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Damn Painter. I'm about 3 hours into this thing. Fantastic stuff. Goes back to the root of the police state. As a life long conservative, I've been for the legalization of most street drugs since I was about 19. Made quite the stir in the SGA (student government assoc.) back in the mid 70's when I proposed the support of a resolution from NORML to legalize marijuana use on campus. Not that I used it, but thought the use of it should be legal. I mean hell, alcohol and tobacco are "legal." What's the problem with MJ????

Somebody wants to do coccaine, meth, heroin, barbituates, speed, whatever the f*ck, I don't care. You gotta steal, rob, murder to keep your habit up?? Go to jail for that, not doing some drugs. Might as well arrest liquor and tobacco distributors if you're going to arrest people for "drugs." Make that sh*t legal and put a tariff on it. That's where the federal govt. is supposed to get their revenue from. Control the flow and clean it up so some asshole doesn't shoot up "draino" he/she thought was heroin. And yeah, my brothers who are doctors, saw that happen several times coming through the ranks. My thoughts anyway.
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Guinan
post Aug 22 2007, 09:22 PM
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How very 'Dutch' you are Cary, that's what we've been preaching for years !
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Cary
post Aug 22 2007, 09:35 PM
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Guinan, I ain't Dutch. Just a believer in what is supposed to be the controlling document of this FUBAR nation. If that's "Dutch," so be it.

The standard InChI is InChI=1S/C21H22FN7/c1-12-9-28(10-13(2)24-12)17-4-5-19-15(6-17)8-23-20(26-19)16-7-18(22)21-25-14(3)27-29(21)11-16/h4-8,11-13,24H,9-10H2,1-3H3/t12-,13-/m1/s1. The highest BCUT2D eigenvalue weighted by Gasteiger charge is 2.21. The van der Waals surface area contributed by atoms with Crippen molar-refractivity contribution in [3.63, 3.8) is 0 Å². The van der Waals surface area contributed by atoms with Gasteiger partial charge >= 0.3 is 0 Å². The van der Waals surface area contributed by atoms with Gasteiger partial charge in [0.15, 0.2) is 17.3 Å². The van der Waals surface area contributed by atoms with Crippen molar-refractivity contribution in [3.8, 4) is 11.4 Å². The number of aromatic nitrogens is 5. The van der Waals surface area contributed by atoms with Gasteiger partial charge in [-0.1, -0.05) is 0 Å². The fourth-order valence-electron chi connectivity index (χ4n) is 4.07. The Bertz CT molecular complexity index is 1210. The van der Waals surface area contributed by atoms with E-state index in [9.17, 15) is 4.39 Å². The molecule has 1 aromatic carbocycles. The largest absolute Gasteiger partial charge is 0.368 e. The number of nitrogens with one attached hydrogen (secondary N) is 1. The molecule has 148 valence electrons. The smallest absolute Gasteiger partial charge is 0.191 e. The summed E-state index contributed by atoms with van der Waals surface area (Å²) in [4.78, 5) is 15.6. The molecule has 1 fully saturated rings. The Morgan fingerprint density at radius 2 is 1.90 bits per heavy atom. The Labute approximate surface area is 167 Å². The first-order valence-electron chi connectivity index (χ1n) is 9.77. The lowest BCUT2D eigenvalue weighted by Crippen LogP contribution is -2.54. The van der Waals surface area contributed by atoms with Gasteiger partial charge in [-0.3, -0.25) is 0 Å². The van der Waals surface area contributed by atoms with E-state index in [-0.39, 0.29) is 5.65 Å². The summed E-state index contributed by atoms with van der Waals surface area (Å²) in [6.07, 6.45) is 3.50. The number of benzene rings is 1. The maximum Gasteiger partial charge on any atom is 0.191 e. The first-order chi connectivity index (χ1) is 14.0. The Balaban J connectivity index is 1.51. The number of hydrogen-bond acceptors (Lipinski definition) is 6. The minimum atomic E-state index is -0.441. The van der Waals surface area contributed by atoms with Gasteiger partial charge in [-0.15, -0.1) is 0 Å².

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amazed!
post Aug 22 2007, 10:05 PM
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No drug warrior can answer the question "where in the US Constitution is the government authorized to tell a citizen what he may or may not ingest?"

He cannot answer that question because there IS no place in the document empowering the government with such a function. In short, the drug prohibition is unconstitutional.

But boy, is it good for the police state and the Prison Industrial Complex.
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albertchampion
post Aug 22 2007, 10:32 PM
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indeed it is.

one of the salient sites is dean becker's drug truth network.

the harrison act as it pertained to cannabis was promoted by the most yellow press publisher of the day, william randolph hearst, in concert with dupont and a host of other tree converters.

they all recognized that hemp, grown fast and cheaply, virtually everywhere, would eliminate the value of their pulping assets, their timber properties.

the aspect of this situation that goes undiscussed is how tree to paper production concentrates the newspapers into a few hands.

hemp to paper production would have unleashed newsprint to the many.

the drug war is, at its heart, an effort to prolong the enserfdom of the amerikan populace.
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painter
post Aug 22 2007, 11:15 PM
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QUOTE (Cary @ Aug 22 2007, 05:17 PM)